Wednesday, July 21, 2010
Update from Italy
One of our members is in Italy attending the University of Gastronomy. The update below is very inspiring.
On my first day at L'Università degli Studi di Scienze Gastronomiche , I listened to Carlo Petrini speak in Italian about how our year in Italy would be transformational. Our pursuit of gastronomy would challenge us to adopt a holistic view and study in ways unfamiliar to us. In reflecting on the past two months, I can now appreciate more of what Carlo was communicating. After two study trips and a taste of the multidisciplinary curriculum, I understand that food can never follow a predictable pattern of life. Food, in its universal and multicultural nature, will always need to be examined through a unique lens that is customized to each new encounter. An ancient, underground olive oil mill in Puglia and a goat farm high in the mountains of Piedmont are two diverse expressions of food.
While they deviate in their nature of production, they are unified in their portrayal of food as a journey. Through this journey, history, science, society, and culture, among many other disciplines, are sculpted by the continual development and evolution of food.
In the same sense, I feel that I have all ready been shaped by the food and associated ways of life to which I have been exposed thus far. Classes have ranged from Wine Sensory Analysis and Organic Farming in the science realm to Food & Media and Food Sovereignty in the social sciences field. To complement this coursework, we have participated in two week long study trips in the regions of Puglia and Piedmont. The interactions and discussions with producers have been invaluable. We have spent time on the farms and in the factories of cheese artisans, winemakers, cured meat producers, and chocolatiers.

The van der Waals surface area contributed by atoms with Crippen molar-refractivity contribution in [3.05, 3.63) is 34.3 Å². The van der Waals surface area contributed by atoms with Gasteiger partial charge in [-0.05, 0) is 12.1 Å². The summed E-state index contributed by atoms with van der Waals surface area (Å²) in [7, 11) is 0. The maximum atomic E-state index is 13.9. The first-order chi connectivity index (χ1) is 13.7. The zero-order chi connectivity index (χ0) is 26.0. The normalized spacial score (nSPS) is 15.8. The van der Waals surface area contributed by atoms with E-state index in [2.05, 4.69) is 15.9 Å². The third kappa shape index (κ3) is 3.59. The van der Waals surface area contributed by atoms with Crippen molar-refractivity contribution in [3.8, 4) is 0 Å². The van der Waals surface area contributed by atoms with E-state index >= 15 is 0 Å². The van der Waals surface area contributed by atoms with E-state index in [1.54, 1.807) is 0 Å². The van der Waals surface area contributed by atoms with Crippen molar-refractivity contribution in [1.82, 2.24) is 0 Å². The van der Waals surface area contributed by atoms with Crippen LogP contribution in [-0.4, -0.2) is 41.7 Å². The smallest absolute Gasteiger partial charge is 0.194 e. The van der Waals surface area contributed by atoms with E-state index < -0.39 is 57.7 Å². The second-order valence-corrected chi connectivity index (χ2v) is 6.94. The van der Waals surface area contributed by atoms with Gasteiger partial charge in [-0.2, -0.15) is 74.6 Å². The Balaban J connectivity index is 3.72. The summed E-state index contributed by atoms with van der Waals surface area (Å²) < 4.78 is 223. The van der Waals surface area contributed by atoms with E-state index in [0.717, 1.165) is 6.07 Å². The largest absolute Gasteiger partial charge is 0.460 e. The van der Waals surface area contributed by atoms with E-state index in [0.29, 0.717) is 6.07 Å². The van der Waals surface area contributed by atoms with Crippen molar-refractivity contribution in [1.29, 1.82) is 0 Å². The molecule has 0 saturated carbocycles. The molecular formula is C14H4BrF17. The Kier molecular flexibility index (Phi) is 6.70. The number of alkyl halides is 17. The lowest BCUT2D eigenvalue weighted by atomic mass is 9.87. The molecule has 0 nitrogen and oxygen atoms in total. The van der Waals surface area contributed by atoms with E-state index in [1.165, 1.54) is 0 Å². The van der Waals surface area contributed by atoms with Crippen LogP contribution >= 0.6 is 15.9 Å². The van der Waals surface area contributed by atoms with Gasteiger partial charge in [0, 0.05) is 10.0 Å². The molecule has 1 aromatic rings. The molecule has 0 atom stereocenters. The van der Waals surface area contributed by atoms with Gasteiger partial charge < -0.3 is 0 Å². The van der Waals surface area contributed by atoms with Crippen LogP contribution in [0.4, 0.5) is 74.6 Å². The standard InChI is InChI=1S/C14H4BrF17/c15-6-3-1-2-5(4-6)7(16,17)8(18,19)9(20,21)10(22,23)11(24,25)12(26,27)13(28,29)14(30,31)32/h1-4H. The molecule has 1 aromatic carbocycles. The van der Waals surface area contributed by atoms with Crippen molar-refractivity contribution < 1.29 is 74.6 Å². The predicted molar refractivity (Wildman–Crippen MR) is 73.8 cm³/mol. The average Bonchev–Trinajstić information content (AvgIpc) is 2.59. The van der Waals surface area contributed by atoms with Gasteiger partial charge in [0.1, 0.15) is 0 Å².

As summer vacation has now descended upon the university, there are even more opportunities for independent learning surrounding food. My next adventure will take me to the farm of Agricola Biologica Nico in Tuscany where I will be working for two weeks in August. When I return, I will be in the midst of preparing an article on the school gardens in the area of Bra where I live. Research will include visits to gardens at both the university and the local elementary school. In addition, I will be discovering more about Slow Food International’s initiative to establish 1,000 school gardens in Africa by 2011.
As the seasons change, new classes commence, and study trips ensue, I am more than eager to see where food will take me next.